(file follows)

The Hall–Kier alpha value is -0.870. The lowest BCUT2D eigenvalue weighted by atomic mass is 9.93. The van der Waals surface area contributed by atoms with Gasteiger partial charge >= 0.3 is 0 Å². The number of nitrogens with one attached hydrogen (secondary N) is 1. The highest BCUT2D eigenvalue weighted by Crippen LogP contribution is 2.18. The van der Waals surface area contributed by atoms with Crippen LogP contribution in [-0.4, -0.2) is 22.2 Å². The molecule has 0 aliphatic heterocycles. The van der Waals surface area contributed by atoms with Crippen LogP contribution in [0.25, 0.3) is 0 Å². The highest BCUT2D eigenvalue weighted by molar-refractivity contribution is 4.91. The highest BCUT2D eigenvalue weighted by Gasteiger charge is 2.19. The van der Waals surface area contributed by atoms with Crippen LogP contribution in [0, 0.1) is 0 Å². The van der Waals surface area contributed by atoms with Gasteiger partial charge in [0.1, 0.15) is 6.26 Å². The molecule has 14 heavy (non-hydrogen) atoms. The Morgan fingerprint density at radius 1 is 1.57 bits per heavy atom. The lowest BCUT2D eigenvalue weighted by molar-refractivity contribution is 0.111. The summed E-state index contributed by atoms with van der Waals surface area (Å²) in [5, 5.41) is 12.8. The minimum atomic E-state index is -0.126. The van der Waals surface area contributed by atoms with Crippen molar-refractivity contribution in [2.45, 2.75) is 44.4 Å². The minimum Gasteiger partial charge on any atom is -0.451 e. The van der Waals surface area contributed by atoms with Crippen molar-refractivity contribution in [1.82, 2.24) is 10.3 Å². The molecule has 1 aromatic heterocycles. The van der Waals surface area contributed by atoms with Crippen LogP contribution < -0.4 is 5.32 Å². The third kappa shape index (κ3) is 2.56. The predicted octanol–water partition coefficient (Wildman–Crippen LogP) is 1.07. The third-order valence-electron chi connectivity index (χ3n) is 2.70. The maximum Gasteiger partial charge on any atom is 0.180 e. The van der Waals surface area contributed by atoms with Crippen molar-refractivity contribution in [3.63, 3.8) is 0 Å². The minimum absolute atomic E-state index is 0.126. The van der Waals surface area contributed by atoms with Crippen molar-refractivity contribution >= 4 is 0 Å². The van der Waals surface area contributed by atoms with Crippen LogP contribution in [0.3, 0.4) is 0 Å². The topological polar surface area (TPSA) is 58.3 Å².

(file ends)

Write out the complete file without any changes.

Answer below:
The Hall–Kier alpha value is -0.870. The lowest BCUT2D eigenvalue weighted by atomic mass is 9.93. The van der Waals surface area contributed by atoms with Gasteiger partial charge >= 0.3 is 0 Å². The number of nitrogens with one attached hydrogen (secondary N) is 1. The highest BCUT2D eigenvalue weighted by Crippen LogP contribution is 2.18. The van der Waals surface area contributed by atoms with Crippen LogP contribution in [-0.4, -0.2) is 22.2 Å². The molecule has 0 aliphatic heterocycles. The van der Waals surface area contributed by atoms with Crippen LogP contribution in [0.25, 0.3) is 0 Å². The highest BCUT2D eigenvalue weighted by molar-refractivity contribution is 4.91. The highest BCUT2D eigenvalue weighted by Gasteiger charge is 2.19. The van der Waals surface area contributed by atoms with Crippen LogP contribution in [0, 0.1) is 0 Å². The van der Waals surface area contributed by atoms with Gasteiger partial charge in [0.1, 0.15) is 6.26 Å². The molecule has 14 heavy (non-hydrogen) atoms. The Morgan fingerprint density at radius 1 is 1.57 bits per heavy atom. The lowest BCUT2D eigenvalue weighted by molar-refractivity contribution is 0.111. The summed E-state index contributed by atoms with van der Waals surface area (Å²) in [5, 5.41) is 12.8. The minimum atomic E-state index is -0.126. The van der Waals surface area contributed by atoms with Crippen molar-refractivity contribution in [2.45, 2.75) is 44.4 Å². The minimum Gasteiger partial charge on any atom is -0.451 e. The van der Waals surface area contributed by atoms with Crippen molar-refractivity contribution in [1.82, 2.24) is 10.3 Å². The molecule has 1 aromatic heterocycles. The van der Waals surface area contributed by atoms with Crippen LogP contribution < -0.4 is 5.32 Å². The third kappa shape index (κ3) is 2.56. The predicted octanol–water partition coefficient (Wildman–Crippen LogP) is 1.07. The third-order valence-electron chi connectivity index (χ3n) is 2.70. The maximum Gasteiger partial charge on any atom is 0.180 e. The van der Waals surface area contributed by atoms with Crippen molar-refractivity contribution in [3.63, 3.8) is 0 Å². The minimum absolute atomic E-state index is 0.126. The van der Waals surface area contributed by atoms with Crippen molar-refractivity contribution >= 4 is 0 Å². The van der Waals surface area contributed by atoms with Crippen LogP contribution in [0.3, 0.4) is 0 Å². The topological polar surface area (TPSA) is 58.3 Å².